Prolotherapy is an injection therapy used to treat musculoskeletal pain, including tendinopathies. Loosely defined, it involves the injection of hypertonic dextrose solution combined with a local anesthetic into painful areas of the tendon or ligament with the goal of stimulating inflammation. Although dextrose is most commonly used, other potential irritants include polidocanol, manganese, zinc, human growth hormone, pumice, ozone, glycerin, or phenol . Prolotherapy may increase collagen deposition, thickening of healing ligaments and reverse neovascularization seen in pathologic tendons. A major goal of of prolotherapy in chronic musculoskeletal conditions is the stimulation of regenerative processes in the joint that will facilitate the restoration of joint stability by augmenting the tensile strength of joint stabilizing structures, such as ligaments, tendons, joint capsules, menisci, and labral tissue . The exact mechanism through which this occurs remains unclear.
The use of ultrasound is generally suggested for prolotherapy. Some areas, such as the tibial tubercle may not require ultrasound. However most pathologic tendons benefit from increased procedural accuracy with ultrasound use and some obviously require it. Prolotherapy also appears to demonstrate sonographic changes associated with tissue healing .
The dosage and frequency of dextrose prolotherapy injections remains unclear in the literature. Some studies use 12.5% dextrose while others use 25% or 50%. The volume of injectant is generally low, ranging from 5 – 10 mL when including local anesthetic. Most studies involve multiple injections chronologically, anywhere from 3 – 5 total, for example at 0, 4 and 8 weeks.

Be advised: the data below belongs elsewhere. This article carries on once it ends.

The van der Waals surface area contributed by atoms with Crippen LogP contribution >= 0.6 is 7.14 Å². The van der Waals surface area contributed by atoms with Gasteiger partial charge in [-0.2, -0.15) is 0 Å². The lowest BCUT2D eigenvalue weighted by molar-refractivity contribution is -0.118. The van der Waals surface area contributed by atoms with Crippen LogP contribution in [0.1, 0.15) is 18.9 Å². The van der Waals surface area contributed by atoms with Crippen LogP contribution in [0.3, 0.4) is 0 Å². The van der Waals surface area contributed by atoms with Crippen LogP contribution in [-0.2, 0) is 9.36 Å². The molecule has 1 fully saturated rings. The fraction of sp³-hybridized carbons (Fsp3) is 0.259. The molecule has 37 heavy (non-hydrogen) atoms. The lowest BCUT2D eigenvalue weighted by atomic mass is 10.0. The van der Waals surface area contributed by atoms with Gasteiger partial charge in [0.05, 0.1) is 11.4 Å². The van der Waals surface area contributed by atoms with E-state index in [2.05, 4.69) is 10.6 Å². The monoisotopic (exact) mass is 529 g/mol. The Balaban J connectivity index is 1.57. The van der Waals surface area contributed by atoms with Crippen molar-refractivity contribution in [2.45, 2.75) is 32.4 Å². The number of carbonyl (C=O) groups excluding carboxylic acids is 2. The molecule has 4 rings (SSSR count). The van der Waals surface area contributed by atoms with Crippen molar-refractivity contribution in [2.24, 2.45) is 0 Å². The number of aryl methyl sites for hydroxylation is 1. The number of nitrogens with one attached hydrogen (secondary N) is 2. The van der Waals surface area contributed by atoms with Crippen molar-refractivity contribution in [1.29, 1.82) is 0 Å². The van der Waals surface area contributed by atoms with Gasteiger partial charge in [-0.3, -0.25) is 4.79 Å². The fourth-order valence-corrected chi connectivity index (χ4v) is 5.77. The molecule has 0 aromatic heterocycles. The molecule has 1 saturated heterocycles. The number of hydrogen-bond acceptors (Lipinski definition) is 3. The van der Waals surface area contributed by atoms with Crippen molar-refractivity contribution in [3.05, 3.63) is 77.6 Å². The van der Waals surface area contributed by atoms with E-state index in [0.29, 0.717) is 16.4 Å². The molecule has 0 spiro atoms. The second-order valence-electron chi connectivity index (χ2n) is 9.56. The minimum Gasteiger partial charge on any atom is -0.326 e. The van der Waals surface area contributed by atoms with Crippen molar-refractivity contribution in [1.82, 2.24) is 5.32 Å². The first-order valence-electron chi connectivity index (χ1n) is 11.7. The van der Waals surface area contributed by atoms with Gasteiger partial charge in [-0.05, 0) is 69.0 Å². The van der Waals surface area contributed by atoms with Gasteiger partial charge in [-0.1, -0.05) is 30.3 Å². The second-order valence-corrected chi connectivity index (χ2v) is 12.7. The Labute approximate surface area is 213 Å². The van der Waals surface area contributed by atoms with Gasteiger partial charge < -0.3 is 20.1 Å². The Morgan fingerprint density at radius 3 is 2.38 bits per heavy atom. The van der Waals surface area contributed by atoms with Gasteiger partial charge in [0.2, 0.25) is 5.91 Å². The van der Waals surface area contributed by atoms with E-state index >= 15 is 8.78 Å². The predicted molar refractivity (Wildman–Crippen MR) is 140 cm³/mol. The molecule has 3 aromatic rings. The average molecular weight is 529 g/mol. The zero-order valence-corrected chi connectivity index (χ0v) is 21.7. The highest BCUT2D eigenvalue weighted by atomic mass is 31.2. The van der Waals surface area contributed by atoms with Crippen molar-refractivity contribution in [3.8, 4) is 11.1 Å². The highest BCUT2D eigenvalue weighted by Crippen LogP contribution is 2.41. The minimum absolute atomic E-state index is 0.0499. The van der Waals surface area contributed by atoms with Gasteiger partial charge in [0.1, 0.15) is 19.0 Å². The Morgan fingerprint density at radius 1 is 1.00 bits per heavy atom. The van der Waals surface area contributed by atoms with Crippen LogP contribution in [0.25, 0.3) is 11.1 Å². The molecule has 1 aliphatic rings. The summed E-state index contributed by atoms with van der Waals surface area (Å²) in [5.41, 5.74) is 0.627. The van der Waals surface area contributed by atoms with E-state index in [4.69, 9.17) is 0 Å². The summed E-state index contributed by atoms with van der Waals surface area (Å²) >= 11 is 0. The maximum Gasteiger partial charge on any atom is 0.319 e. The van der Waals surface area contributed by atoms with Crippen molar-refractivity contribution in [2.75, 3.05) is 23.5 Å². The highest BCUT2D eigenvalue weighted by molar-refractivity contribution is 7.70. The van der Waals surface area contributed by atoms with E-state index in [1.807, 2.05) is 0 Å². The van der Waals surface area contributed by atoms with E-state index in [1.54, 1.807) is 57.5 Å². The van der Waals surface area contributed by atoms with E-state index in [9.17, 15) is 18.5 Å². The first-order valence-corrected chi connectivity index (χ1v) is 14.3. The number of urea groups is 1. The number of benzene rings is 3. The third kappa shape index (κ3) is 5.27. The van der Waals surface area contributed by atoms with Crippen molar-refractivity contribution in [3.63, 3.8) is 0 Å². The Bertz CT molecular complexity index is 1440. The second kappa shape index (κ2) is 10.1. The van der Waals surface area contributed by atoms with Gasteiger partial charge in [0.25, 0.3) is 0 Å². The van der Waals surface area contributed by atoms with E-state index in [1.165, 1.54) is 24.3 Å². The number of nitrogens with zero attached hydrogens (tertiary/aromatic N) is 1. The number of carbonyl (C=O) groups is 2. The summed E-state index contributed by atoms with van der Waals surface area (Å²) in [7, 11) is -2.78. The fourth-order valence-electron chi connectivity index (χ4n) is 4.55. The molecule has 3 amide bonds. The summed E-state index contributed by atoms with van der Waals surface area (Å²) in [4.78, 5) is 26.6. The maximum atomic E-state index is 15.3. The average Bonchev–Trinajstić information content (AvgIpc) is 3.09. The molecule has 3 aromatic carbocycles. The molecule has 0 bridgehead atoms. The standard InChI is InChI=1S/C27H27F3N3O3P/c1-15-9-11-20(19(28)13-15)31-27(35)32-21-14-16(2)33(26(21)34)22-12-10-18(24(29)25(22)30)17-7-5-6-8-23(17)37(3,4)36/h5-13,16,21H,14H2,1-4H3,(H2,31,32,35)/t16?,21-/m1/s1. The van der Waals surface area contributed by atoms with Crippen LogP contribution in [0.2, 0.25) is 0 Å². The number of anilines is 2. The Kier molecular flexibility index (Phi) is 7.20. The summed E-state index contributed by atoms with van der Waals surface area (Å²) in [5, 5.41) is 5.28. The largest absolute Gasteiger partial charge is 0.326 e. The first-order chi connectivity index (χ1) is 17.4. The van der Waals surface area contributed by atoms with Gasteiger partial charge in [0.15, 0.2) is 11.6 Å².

Dextrose prolotherapy has some limited evidence to support it’s use in a variety of tendinopathies. In patients with painful rotator cuff tendinopathies, dextrose prolotherapy was superior to placebo for long term pain improvement and patient satisfaction . In the elbow, a double blind, randomized controlled trial demonstrated that dextrose prolotherapy was well tolerated and effective at reducing pain and improving strength testing in patients with lateral epicondylosis .
For soccer and rugby players with chronic groin pain from osteitis pubis and/or adductor tendinopathy, dextrose prolotherapy demonstrated a significant reduction in chronic pain . In athletes with patellar tendinopathy, there was a reduction in pain and improvement in ultrasound hypoechogenicity following ultrasound guided dextrose prolotherapy . In younger patients with patellar tendon apophysitis, better known as Osgood-Schlatter disease, prolotherapy as also effective .
In patients with Achilles tendinopathies, dextrose prolotherapy demonstrated a significant reduction in pain at rest and during tendon loading activities [4, 5]. When combined with eccentric exercises, gave more rapid improvement in symptoms than eccentric exercises alone, however long term VISA-A scores were similar .
In addition to chronic tendinopathies, It is worth noting that dextrose prolotherapy has some research supporting its use for plantar fasciitis, low back pain, temporomandibular joint pain and osteoarthritis of the knee and finger .